In the largest study of its kind, researchers have found that the climate crisis is leaving young people around the world feeling frightened - and with a sense of betrayal that their governments are not doing enough to tackle the issue.
Researchers from the University of Bath in the UK surveyed 10,000 young people, aged 16-25 in ten countries including the US, Nigeria, Finland, and France.
The poll, yet to be reviewed by independent experts, asked questions about general feelings towards the climate crisis and how governments are responding.
More than 45 per cent of young people said their feelings about climate change negatively impact their daily life and functioning, and 75 per cent said they feel the future is frightening.
More than half of those asked (56 per cent) were in agreement with the statement that humanity is doomed.
“When I was 16, I went through phases of feeling utterly helpless in face of this immense problem,” said Beth Irving, a 19-year-old activist who organised the Cardiff student climate strikes.
Some 65 per cent of young people said governments are not doing enough to avoid a climate catastrophe, while 58 per cent said governments are betraying them.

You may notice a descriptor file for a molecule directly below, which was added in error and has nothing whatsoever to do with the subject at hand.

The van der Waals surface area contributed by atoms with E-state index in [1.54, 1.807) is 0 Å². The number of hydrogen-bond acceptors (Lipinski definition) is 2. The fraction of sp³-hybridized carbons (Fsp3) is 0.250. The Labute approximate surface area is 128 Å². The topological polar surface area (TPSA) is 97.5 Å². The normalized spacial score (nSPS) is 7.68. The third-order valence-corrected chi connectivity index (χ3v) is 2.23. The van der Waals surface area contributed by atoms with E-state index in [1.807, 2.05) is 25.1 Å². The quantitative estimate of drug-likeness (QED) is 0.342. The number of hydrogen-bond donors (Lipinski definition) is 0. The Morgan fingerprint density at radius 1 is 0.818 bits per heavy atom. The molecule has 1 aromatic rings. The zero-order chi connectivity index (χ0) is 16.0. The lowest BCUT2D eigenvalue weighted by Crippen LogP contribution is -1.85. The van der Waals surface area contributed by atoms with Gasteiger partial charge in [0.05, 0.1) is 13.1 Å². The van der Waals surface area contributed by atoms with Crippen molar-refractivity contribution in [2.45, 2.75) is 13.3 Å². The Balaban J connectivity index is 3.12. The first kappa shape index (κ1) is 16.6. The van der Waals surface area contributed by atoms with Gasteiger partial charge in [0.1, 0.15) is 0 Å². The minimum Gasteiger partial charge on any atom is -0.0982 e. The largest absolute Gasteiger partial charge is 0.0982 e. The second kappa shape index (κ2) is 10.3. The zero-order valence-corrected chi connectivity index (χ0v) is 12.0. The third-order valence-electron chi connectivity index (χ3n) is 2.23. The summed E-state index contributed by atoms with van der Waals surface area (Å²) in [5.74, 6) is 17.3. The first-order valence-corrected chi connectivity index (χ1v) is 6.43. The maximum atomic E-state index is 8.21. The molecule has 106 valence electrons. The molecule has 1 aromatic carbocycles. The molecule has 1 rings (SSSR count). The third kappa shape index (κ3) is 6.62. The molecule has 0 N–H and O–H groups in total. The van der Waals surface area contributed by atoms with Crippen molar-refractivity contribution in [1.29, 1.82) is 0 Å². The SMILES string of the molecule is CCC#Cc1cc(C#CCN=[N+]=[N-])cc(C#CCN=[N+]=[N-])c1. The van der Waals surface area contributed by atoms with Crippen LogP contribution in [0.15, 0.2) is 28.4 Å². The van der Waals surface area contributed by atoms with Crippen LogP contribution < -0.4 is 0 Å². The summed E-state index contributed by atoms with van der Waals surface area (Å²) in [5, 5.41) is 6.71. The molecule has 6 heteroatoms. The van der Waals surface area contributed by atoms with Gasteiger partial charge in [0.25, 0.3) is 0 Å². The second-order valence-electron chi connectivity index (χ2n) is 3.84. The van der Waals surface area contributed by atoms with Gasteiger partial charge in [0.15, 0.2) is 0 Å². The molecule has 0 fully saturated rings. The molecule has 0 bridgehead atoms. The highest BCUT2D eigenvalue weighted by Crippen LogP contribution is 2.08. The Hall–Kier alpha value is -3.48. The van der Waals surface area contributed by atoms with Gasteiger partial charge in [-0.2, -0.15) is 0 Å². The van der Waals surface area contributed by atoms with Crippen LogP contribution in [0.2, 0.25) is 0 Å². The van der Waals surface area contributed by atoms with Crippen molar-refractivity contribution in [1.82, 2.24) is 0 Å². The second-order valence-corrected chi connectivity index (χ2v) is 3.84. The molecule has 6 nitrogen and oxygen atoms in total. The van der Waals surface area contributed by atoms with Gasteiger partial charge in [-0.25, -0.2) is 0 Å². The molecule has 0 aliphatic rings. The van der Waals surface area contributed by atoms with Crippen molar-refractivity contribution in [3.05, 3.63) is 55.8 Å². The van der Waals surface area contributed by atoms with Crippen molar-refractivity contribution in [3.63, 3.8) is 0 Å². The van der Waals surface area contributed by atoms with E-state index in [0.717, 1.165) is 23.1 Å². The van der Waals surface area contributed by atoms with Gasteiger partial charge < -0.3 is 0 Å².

Mitzi Tan, 23, from the Philippines, said: “I grew up being afraid of drowning in my own bedroom. Society tells me that this anxiety is an irrational fear that needs to be overcome -- one that meditation and healthy coping mechanisms will ‘fix.’
“At its root, our climate anxiety comes from this deep-set feeling of betrayal because of government inaction.”
Nearly two-thirds (61%) said governments are not protecting them, the planet, or future generations.
"Climate change has significant implications for the health and futures of children and young people, yet they have little power to limit its harm, making them vulnerable to increased climate anxiety," the study notes.
Caroline Hickman, from the University of Bath, Climate Psychology Alliance and co-lead author on the study said: “This study paints a horrific picture of widespread climate anxiety in our children and young people. It suggests for the first time that high levels of psychological distress in youth is linked to government inaction.
“Our children’s anxiety is a completely rational reaction given the inadequate responses to climate change they are seeing from governments. What more do governments need to hear to take action?”
In the US, there are conferences and groups dedicated to unpacking feelings about the climate crisis. Uplift Climate is an annual conference about the climate crisis for people under 30. There are sessions about how to stay resilient and cope with the effects of a warming planet.
In 2017, the American Psychological Association released a report on how the climate crisis affects mental health, saying “gradual, long-term changes in climate can also surface a number of different emotions, including fear, anger, feelings of powerlessness, or exhaustion”.
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